Seattle's a Fashion Industry Player

| FROM THE PRINT EDITION |
 
 

Seattle's high-tech, biotech and aerospace clusters are familiar to us all, but mention that the region also has an impressive fashion-design cluster and you're likely to raise a few eyebrows. After all, isn't this the place best known for Gore-Tex and grunge?

Turns out that Seattle ranks fourth—behind New York, Los Angeles and San Francisco—as a major area of fashion design and apparel talent. According to the U.S. Bureau of Labor Statistics, Seattle has 240 fashion designers as defined by occupation codes, a high concentration. And those designers are the elite corps of an industry that supports more than 50,000 jobs in Washington state. In 2010, Enterprise Seattle, formerly the Economic Development Council of Seattle and King County, published an Apparel Industry Cluster Study that made the case for encouraging its growth and development. And that was before Seattle-based Amazon.com dramatically ramped up its fashion presence online by making apparel a major focus of its e-commerce scheme.

“We identified 500 to 700 fashion headquarters companies in the greater Seattle area,” says Karen Leonas, who worked on the study. She is a professor and chair of apparel merchandising, design and textiles at Washington State University.

To be sure, Seattle’s fashion presence is tiny compared to New York and Los Angeles, which boast large garment districts. Most designers still fly to Los Angeles to attend shows and buy their fabrics and other supplies. And there is a noticeable absence of widely attended fashion shows and trade shows here at which designers, suppliers and buyers can meet and mingle.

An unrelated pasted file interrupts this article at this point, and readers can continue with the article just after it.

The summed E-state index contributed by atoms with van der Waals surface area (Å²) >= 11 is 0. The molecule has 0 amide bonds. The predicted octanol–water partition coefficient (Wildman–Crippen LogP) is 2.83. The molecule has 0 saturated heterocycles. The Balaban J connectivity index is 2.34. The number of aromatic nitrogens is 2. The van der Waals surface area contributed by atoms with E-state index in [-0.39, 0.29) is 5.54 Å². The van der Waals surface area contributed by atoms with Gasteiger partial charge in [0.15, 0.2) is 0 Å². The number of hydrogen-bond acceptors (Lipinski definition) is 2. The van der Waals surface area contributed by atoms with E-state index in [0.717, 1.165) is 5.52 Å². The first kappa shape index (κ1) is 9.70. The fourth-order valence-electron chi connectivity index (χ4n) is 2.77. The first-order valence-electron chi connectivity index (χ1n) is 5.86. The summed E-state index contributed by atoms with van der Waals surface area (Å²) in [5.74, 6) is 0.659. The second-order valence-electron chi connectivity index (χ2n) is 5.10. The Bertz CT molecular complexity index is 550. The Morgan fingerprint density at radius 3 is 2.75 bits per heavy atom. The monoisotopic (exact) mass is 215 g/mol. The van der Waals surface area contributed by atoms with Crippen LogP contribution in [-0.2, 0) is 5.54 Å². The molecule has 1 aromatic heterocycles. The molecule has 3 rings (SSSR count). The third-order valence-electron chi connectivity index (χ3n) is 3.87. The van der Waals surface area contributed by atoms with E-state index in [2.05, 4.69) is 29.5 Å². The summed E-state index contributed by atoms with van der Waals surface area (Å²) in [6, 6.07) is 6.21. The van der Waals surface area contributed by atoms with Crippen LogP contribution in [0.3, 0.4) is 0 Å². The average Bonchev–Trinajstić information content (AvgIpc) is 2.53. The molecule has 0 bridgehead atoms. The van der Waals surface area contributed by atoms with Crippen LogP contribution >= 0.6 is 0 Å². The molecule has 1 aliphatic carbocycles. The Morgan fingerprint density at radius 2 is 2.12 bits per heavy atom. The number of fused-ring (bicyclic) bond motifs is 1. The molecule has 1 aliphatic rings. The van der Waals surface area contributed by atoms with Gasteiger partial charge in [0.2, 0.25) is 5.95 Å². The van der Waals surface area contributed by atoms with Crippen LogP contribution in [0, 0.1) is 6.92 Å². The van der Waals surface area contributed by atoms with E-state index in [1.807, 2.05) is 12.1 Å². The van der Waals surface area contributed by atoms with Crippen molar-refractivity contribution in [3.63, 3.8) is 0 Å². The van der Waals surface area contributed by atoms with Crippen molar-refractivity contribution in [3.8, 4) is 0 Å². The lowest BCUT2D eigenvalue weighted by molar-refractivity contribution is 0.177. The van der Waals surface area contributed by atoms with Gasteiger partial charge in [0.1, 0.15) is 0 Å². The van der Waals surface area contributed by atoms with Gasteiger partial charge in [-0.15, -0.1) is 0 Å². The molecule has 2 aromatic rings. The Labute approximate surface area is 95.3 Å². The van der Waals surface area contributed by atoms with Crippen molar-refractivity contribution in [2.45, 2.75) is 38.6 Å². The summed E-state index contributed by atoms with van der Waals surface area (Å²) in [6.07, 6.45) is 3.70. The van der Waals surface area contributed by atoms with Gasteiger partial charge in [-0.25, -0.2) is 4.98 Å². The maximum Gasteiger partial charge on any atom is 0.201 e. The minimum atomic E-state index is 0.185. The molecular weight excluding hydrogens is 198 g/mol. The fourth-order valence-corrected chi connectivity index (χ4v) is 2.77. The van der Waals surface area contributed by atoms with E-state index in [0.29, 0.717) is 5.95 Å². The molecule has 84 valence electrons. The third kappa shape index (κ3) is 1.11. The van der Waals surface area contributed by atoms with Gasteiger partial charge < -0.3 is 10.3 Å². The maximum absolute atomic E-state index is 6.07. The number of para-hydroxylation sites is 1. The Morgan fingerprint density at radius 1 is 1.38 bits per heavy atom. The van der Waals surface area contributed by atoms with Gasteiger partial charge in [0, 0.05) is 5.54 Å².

But some of that situation may be changing. A long-running Northwest fabric show that once catered largely to quilters will open its first exhibition later this month as the renamed Seattle International Textile Expo. Producer Steve Matsumoto hopes the trade show will allow more apparel makers to source supplies from local representatives. And while you won’t find many Seattle designs on Paris runways, there is a growing community of innovative designers popping up in the region.

“We are seeing designers right out of school who are designing impeccable, classy clothes,” says Eduardo Khawam. Khawam produces Metropolitan Fashion Week, a newly launched event that will include three fashion shows later this month showcasing 30 to 35 designers, more than two-thirds of them local.

Seattle is hardly new to the apparel industry. The city has designed and manufactured clothing since about 1898, when prospectors heading for the Alaska gold rush stopped here for provisions. For years, firms like Eddie Bauer and Filson provided classic, sturdy outdoor clothing that was widely distributed and admired. The region also has a long history as a supplier of animal pelts and is the home of the American Legend Auction (formerly the Seattle Fur Exchange), North America’s largest auction of animal pelts.

But the “fashion” industry here really got going in 1973, when Walter Schoenfeld, head of a small Seattle neckwear company, saw a pair of faded blue denim slacks in the window of a London shop. He tracked down the designer, found the manufacturer and created Brittania jeans as fashionable alternatives to the dark denim Levi’s that were so prevalent at that time.